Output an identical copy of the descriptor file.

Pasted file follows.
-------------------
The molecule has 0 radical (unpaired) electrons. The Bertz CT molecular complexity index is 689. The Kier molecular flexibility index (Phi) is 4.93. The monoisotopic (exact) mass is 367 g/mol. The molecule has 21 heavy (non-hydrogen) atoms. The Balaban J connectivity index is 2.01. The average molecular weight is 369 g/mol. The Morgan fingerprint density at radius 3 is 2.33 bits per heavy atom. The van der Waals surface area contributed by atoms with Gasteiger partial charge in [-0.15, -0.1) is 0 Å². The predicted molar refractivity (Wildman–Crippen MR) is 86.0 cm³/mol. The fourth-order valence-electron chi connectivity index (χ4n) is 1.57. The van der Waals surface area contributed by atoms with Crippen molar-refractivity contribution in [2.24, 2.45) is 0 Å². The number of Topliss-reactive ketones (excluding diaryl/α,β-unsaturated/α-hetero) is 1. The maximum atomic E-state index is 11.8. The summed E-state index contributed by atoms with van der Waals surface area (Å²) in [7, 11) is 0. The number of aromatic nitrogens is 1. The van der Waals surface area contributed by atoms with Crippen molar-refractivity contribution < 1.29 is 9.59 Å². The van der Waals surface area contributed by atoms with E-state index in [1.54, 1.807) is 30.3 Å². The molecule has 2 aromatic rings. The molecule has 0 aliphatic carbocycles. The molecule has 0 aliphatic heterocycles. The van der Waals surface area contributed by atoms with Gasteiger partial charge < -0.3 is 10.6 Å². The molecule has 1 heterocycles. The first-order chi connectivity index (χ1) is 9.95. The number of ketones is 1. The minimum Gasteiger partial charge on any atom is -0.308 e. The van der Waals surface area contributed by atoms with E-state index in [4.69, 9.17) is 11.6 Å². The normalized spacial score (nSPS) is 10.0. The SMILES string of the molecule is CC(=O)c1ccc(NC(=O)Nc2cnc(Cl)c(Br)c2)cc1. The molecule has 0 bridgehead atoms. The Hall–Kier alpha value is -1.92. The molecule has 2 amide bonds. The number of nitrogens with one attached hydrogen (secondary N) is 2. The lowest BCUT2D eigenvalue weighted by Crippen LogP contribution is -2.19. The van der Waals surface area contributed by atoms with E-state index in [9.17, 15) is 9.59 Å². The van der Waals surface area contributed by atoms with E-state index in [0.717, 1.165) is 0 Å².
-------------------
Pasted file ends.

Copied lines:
The molecule has 0 radical (unpaired) electrons. The Bertz CT molecular complexity index is 689. The Kier molecular flexibility index (Phi) is 4.93. The monoisotopic (exact) mass is 367 g/mol. The molecule has 21 heavy (non-hydrogen) atoms. The Balaban J connectivity index is 2.01. The average molecular weight is 369 g/mol. The Morgan fingerprint density at radius 3 is 2.33 bits per heavy atom. The van der Waals surface area contributed by atoms with Gasteiger partial charge in [-0.15, -0.1) is 0 Å². The predicted molar refractivity (Wildman–Crippen MR) is 86.0 cm³/mol. The fourth-order valence-electron chi connectivity index (χ4n) is 1.57. The van der Waals surface area contributed by atoms with Crippen molar-refractivity contribution in [2.24, 2.45) is 0 Å². The number of Topliss-reactive ketones (excluding diaryl/α,β-unsaturated/α-hetero) is 1. The maximum atomic E-state index is 11.8. The summed E-state index contributed by atoms with van der Waals surface area (Å²) in [7, 11) is 0. The number of aromatic nitrogens is 1. The van der Waals surface area contributed by atoms with Crippen molar-refractivity contribution < 1.29 is 9.59 Å². The van der Waals surface area contributed by atoms with E-state index in [1.54, 1.807) is 30.3 Å². The molecule has 2 aromatic rings. The molecule has 0 aliphatic carbocycles. The molecule has 0 aliphatic heterocycles. The van der Waals surface area contributed by atoms with Gasteiger partial charge < -0.3 is 10.6 Å². The molecule has 1 heterocycles. The first-order chi connectivity index (χ1) is 9.95. The number of ketones is 1. The minimum Gasteiger partial charge on any atom is -0.308 e. The van der Waals surface area contributed by atoms with E-state index in [4.69, 9.17) is 11.6 Å². The normalized spacial score (nSPS) is 10.0. The SMILES string of the molecule is CC(=O)c1ccc(NC(=O)Nc2cnc(Cl)c(Br)c2)cc1. The molecule has 0 bridgehead atoms. The Hall–Kier alpha value is -1.92. The molecule has 2 amide bonds. The number of nitrogens with one attached hydrogen (secondary N) is 2. The lowest BCUT2D eigenvalue weighted by Crippen LogP contribution is -2.19. The van der Waals surface area contributed by atoms with E-state index in [9.17, 15) is 9.59 Å². The van der Waals surface area contributed by atoms with E-state index in [0.717, 1.165) is 0 Å².